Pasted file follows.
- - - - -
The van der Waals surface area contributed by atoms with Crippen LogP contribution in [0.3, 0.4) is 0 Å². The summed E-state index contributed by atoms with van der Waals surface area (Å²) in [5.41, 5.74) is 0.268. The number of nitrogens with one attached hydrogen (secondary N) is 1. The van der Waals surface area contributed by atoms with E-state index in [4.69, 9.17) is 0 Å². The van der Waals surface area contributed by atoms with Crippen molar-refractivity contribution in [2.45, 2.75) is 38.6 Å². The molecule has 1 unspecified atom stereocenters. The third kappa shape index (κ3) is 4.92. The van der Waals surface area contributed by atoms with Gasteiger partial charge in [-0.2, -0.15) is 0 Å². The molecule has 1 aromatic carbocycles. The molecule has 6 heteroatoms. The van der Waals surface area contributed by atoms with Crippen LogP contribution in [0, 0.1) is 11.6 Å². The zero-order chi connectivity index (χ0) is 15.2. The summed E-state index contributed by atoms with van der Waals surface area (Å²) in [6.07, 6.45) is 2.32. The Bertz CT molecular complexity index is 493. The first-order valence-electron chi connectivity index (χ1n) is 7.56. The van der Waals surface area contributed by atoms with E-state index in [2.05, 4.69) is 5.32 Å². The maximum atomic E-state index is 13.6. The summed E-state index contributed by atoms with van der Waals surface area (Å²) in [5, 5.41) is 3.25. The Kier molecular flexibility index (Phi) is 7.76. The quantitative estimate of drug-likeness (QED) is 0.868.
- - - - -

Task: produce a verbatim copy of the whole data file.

The van der Waals surface area contributed by atoms with Crippen LogP contribution in [0.3, 0.4) is 0 Å². The summed E-state index contributed by atoms with van der Waals surface area (Å²) in [5.41, 5.74) is 0.268. The number of nitrogens with one attached hydrogen (secondary N) is 1. The van der Waals surface area contributed by atoms with E-state index in [4.69, 9.17) is 0 Å². The van der Waals surface area contributed by atoms with Crippen molar-refractivity contribution in [2.45, 2.75) is 38.6 Å². The molecule has 1 unspecified atom stereocenters. The third kappa shape index (κ3) is 4.92. The van der Waals surface area contributed by atoms with Gasteiger partial charge in [-0.2, -0.15) is 0 Å². The molecule has 1 aromatic carbocycles. The molecule has 6 heteroatoms. The van der Waals surface area contributed by atoms with Crippen LogP contribution in [0, 0.1) is 11.6 Å². The zero-order chi connectivity index (χ0) is 15.2. The summed E-state index contributed by atoms with van der Waals surface area (Å²) in [6.07, 6.45) is 2.32. The Bertz CT molecular complexity index is 493. The first-order valence-electron chi connectivity index (χ1n) is 7.56. The van der Waals surface area contributed by atoms with E-state index in [2.05, 4.69) is 5.32 Å². The maximum atomic E-state index is 13.6. The summed E-state index contributed by atoms with van der Waals surface area (Å²) in [5, 5.41) is 3.25. The Kier molecular flexibility index (Phi) is 7.76. The quantitative estimate of drug-likeness (QED) is 0.868.